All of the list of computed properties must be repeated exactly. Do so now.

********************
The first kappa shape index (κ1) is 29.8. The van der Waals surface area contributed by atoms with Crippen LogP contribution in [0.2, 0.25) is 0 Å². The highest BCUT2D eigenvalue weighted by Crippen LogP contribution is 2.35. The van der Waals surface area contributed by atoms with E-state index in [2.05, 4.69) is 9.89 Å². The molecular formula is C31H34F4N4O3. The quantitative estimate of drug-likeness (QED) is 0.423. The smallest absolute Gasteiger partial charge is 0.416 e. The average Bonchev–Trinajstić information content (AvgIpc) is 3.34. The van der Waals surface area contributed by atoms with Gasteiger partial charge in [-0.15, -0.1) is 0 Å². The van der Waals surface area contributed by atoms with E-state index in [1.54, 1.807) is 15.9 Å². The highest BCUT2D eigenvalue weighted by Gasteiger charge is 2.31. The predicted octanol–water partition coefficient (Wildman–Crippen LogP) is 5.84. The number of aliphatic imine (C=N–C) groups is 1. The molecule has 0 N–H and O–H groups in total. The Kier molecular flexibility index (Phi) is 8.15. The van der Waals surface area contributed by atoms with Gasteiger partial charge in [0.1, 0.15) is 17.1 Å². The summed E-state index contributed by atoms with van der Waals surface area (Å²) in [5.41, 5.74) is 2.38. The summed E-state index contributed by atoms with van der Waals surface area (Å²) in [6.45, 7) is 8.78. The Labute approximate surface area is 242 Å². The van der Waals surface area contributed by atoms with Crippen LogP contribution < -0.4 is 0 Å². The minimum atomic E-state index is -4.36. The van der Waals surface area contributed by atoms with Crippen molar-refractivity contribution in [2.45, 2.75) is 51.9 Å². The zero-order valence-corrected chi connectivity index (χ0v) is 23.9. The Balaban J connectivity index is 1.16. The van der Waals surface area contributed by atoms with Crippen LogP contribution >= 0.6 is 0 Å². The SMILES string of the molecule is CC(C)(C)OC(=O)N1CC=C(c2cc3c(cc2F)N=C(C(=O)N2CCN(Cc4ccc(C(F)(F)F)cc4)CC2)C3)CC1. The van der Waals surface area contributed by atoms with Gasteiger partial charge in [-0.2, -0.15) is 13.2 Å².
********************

The first kappa shape index (κ1) is 29.8. The van der Waals surface area contributed by atoms with Crippen LogP contribution in [0.2, 0.25) is 0 Å². The highest BCUT2D eigenvalue weighted by Crippen LogP contribution is 2.35. The van der Waals surface area contributed by atoms with E-state index in [2.05, 4.69) is 9.89 Å². The molecular formula is C31H34F4N4O3. The quantitative estimate of drug-likeness (QED) is 0.423. The smallest absolute Gasteiger partial charge is 0.416 e. The average Bonchev–Trinajstić information content (AvgIpc) is 3.34. The van der Waals surface area contributed by atoms with Gasteiger partial charge in [-0.15, -0.1) is 0 Å². The van der Waals surface area contributed by atoms with E-state index in [1.54, 1.807) is 15.9 Å². The highest BCUT2D eigenvalue weighted by Gasteiger charge is 2.31. The predicted octanol–water partition coefficient (Wildman–Crippen LogP) is 5.84. The number of aliphatic imine (C=N–C) groups is 1. The molecule has 0 N–H and O–H groups in total. The Kier molecular flexibility index (Phi) is 8.15. The van der Waals surface area contributed by atoms with Gasteiger partial charge in [0.1, 0.15) is 17.1 Å². The summed E-state index contributed by atoms with van der Waals surface area (Å²) in [5.41, 5.74) is 2.38. The summed E-state index contributed by atoms with van der Waals surface area (Å²) in [6.45, 7) is 8.78. The Labute approximate surface area is 242 Å². The van der Waals surface area contributed by atoms with Crippen LogP contribution < -0.4 is 0 Å². The minimum atomic E-state index is -4.36. The van der Waals surface area contributed by atoms with Crippen molar-refractivity contribution in [2.45, 2.75) is 51.9 Å². The zero-order valence-corrected chi connectivity index (χ0v) is 23.9. The Balaban J connectivity index is 1.16. The van der Waals surface area contributed by atoms with Crippen LogP contribution >= 0.6 is 0 Å². The SMILES string of the molecule is CC(C)(C)OC(=O)N1CC=C(c2cc3c(cc2F)N=C(C(=O)N2CCN(Cc4ccc(C(F)(F)F)cc4)CC2)C3)CC1. The van der Waals surface area contributed by atoms with Gasteiger partial charge in [-0.2, -0.15) is 13.2 Å².